Delta-9-THC still reigns supreme as the most well-known therapeutic cannabinoid, but Delta-8-THC is quickly pushing its way into research labs across the world. Curious about the medical applications of Delta-8-THC? Have any medical benefits been proven? And if so, how can Delta-8 be used in future medicines?
Since its discovery, researchers have known that Delta-8 boasts many of the same therapeutic benefits as Delta-9-THC, and some research suggests that it may even be more effective than traditional THC therapies in some areas.
Since it’s less psychoactive, some research even centers around Delta-8 as a Delta-9 alternative where THC treatments are used on children. The research is promising, and experts believe that Delta-8 has a wide range of potential pharmaceutical uses.
Still, Delta-8-THC has yet to be proven as a treatment or cure for any illness or condition. Researchers are still working to understand Delta-8’s full potential, but here’s what we know for now:
Before we can cover the potential medical applications of Delta-8-THC, here’s a primer on what Delta-8 really is and how it compares to Delta-9-THC:
Delta-8 is most accurately described as an analogue to THC, and the two compounds are nearly identical in structure. The only difference is the position of their double bond: Delta-8’s is at carbon chain position 8, and Delta-9’s is at position 9. The chain position of Delta-9 changes when oxidized, thus creating Delta-8.
Since the two compounds are nearly identical, Delta-8-THC is thought to interact with the body in the same manner as Delta-9. In other words, Delta-8-THC can bind with both CB1 receptors in the brain and nervous system and CB2 receptors in the immune system.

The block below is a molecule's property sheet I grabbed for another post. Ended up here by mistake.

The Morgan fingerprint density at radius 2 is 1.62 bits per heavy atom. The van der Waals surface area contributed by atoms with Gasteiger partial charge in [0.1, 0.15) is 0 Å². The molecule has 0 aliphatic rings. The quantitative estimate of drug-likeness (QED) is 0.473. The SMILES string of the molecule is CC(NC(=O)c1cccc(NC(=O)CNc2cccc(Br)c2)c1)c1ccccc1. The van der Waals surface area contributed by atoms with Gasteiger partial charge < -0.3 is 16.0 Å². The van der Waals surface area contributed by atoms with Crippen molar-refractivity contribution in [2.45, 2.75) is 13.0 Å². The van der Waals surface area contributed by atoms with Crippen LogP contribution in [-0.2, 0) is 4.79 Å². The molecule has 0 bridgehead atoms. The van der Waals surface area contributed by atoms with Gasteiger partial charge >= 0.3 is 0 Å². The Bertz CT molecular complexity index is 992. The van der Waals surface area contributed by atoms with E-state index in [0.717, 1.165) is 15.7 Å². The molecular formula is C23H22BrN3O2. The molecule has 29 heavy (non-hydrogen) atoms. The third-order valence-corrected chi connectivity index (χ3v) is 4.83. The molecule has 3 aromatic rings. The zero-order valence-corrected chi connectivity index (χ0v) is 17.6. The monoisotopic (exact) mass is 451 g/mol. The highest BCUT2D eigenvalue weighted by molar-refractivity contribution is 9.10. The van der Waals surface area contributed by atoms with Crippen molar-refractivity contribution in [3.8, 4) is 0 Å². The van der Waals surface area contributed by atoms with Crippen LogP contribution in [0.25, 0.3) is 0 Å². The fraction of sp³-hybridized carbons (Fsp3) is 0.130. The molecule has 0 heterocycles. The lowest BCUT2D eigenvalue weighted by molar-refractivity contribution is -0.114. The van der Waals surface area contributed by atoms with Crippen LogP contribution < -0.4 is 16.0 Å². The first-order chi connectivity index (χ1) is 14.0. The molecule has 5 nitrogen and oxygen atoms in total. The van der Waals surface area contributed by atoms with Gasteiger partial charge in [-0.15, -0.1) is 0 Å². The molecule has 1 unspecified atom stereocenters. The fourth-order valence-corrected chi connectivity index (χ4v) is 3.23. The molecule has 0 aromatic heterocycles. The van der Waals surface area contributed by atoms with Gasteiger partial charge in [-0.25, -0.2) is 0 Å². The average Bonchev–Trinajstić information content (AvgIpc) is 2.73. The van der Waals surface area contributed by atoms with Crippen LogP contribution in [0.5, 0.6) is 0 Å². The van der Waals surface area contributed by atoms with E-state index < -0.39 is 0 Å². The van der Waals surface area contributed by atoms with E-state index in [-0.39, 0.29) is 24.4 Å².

That means that the medical applications of Delta-8-THC are likely to be similar to that of Delta-9. Of course, as a “degraded version” of Delta-9, Delta-8 is only about half as potent, which may pose additional benefits.
Delta-8-THC can be made from hemp derived compounds. Thanks to updates made in the 2018 Farm Bill, that means that Delta-8 is currently legal to make and sell in the U.S., which makes it much more accessible than other THC therapeutics.
As we mentioned previously, Delta-8 is an analogue of Delta-9-THC. In fact, the National Cancer Institute defines delta-8-THC as “An analogue of tetrahydrocannabinol (THC) with antiemetic, anxiolytic, appetite-stimulating, analgesic, and neuroprotective properties.”
But what does all that mean? And are there any medical applications of Delta-8-THC that have actually been proven?
Let’s break it down:
A study titled “An efficient new cannabinoid antiemetic in pediatric oncology” found that delta-8 may be able to significantly reduce nausea caused by chemotherapy in pediatric cancer patients. In fact, delta-8 was found to be 100% successful at reducing nausea in the 480 treatments given.
As an antiemetic substance, Delta-8 could potentially be beneficial in the management of some chronic illnesses or alongside certain cancer therapies known to induce vomiting
The same study revealed that delta-9 may have fewer harmful consequences. Children given delta-8 were reported to be less prone to anxiety, and most didn’t report noticeable psychoactive effects from therapeutic doses. This enabled researchers to give them larger doses of delta-8, likely resulting in higher efficacy rates.
Although more information is needed to understand if Delta-8 can significantly reduce regular anxiety, it is thought to be far less likely to induce anxiety or paranoia than Delta-9. That means it may be more appropriate for a wider range of medicinal uses or for those who are sensitive to the adverse effects of common THC products.